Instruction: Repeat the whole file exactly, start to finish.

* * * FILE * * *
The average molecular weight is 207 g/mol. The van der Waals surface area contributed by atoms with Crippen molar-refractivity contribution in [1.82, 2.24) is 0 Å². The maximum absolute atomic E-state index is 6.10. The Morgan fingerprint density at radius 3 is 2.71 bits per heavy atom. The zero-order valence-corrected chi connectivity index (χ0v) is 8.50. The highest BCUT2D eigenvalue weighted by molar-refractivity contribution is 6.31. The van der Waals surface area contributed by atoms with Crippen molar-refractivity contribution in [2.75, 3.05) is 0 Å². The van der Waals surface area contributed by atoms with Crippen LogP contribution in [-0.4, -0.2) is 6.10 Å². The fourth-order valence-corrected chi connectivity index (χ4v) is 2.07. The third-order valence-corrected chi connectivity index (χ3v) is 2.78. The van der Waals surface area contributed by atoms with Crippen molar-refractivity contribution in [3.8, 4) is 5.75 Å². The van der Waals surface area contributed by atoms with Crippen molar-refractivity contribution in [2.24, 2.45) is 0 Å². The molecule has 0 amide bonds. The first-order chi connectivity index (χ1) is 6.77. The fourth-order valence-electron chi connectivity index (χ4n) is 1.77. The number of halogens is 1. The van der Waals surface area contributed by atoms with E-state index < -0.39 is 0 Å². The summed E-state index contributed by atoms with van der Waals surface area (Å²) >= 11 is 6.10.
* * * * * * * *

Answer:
The average molecular weight is 207 g/mol. The van der Waals surface area contributed by atoms with Crippen molar-refractivity contribution in [1.82, 2.24) is 0 Å². The maximum absolute atomic E-state index is 6.10. The Morgan fingerprint density at radius 3 is 2.71 bits per heavy atom. The zero-order valence-corrected chi connectivity index (χ0v) is 8.50. The highest BCUT2D eigenvalue weighted by molar-refractivity contribution is 6.31. The van der Waals surface area contributed by atoms with Crippen molar-refractivity contribution in [2.75, 3.05) is 0 Å². The van der Waals surface area contributed by atoms with Crippen LogP contribution in [-0.4, -0.2) is 6.10 Å². The fourth-order valence-corrected chi connectivity index (χ4v) is 2.07. The third-order valence-corrected chi connectivity index (χ3v) is 2.78. The van der Waals surface area contributed by atoms with Crippen molar-refractivity contribution in [3.8, 4) is 5.75 Å². The van der Waals surface area contributed by atoms with Crippen molar-refractivity contribution in [2.24, 2.45) is 0 Å². The molecule has 0 amide bonds. The first-order chi connectivity index (χ1) is 6.77. The fourth-order valence-electron chi connectivity index (χ4n) is 1.77. The number of halogens is 1. The van der Waals surface area contributed by atoms with E-state index < -0.39 is 0 Å². The summed E-state index contributed by atoms with van der Waals surface area (Å²) >= 11 is 6.10.